Youth under the age of 17 alleged to have broken the law are
respondents in Juvenile Delinquency cases. Juvenile respondents, are considered
innocent until proven “responsible” by a “beyond a reasonable doubt”
standard. Youth have the right to have a jury trial on all of the charges
before the court.
In practice, most youth admit to responsibility for the charges,
and there are very few trials. With youth, the focus is on getting the youth on
the right track, and in many cases, depending on the severity of the charges
and the history of the youth, this involves offering youth the chance to have
limited involvement with the court and no lasting record of the offense. For
youth who are not offered that opportunity, or who are offered the opportunity
but then do not successfully meet the requirements, there is a possibility of
detention, and usually a period of probation, including strict rules to follow
and services to participate in.
The court’s role is to support the current and future safety of
the community by providing services to support the success of youth and their
families in avoiding future system involvement. The court works to provide the
most effective services, at the lowest cost to the community and to families,
and in a way that keeps youth in their homes, schools and the community
explains how the court system works for Juvenile Justice cases.
Attorneys: Families may retain an
attorney at any point in the process. To obtain a court appointed attorney you
must complete a Request for Appointment of Attorney and a Financial Statement
and return the signed originals to Juvenile Court. You can get those forms at
court. You will receive a copy of the Order Appointing an Attorney. You will be responsible for this attorney’s fees (link
to Fees page at main Juvenile Court page), but the benefit is that you receive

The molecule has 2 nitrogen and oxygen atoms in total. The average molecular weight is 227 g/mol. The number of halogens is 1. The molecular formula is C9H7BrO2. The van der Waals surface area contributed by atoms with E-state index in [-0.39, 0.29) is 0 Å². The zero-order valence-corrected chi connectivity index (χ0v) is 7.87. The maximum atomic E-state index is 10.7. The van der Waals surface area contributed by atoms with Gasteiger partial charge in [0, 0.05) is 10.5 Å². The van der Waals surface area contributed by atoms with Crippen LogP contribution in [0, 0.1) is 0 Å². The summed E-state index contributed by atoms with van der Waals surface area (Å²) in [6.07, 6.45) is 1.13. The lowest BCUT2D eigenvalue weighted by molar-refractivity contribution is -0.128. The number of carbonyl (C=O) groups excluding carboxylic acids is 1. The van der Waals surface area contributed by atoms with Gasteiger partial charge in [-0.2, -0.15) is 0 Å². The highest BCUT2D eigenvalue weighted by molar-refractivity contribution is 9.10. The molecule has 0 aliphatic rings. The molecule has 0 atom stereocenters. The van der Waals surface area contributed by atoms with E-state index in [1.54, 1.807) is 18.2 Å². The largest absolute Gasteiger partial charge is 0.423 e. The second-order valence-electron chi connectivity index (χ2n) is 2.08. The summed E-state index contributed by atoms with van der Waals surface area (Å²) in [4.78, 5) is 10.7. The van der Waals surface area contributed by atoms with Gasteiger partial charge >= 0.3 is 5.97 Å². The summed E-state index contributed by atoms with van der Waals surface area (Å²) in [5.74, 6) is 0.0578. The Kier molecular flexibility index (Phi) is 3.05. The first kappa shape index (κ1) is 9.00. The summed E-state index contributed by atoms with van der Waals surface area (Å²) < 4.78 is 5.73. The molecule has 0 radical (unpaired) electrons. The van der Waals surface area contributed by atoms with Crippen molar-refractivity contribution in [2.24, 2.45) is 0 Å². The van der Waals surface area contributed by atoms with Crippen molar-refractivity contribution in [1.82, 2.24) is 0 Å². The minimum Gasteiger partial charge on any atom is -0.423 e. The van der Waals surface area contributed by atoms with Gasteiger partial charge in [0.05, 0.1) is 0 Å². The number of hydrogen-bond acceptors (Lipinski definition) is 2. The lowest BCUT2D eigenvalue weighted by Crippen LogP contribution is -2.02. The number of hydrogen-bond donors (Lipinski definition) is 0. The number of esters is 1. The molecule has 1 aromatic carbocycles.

assistance from an attorney as soon as the attorney is appointed.
Hearings: A series of hearings take place. The family is advised of rights
to consult with an attorney at any point.
The first hearing is a Preliminary
Inquiry, to determine if further action should be taken. This
is usually scheduled within two weeks of when the petition is filed with the
court and is an informal hearing, not on the record, in front of a Juvenile
Hearing Officer, not a judge or referee. The purpose is to review the petition,
determine whether it is likely that the petition will be authorized, and
consider options. The Hearing Officer may recommend diversion, which
is a program that if successfully completed will not result in a record of
court involvement. The Hearing Officer may recommend Consent Calendar, which
also requires an admission of responsibility, but can also result in no record
of court involvement if successfully completed. If neither of these options are
applicable, the Hearing Officer will decide on the next step. Next steps might
- Continued Preliminary Inquiry: Continue to gather information and discuss the case to decide on the
appropriate course of action.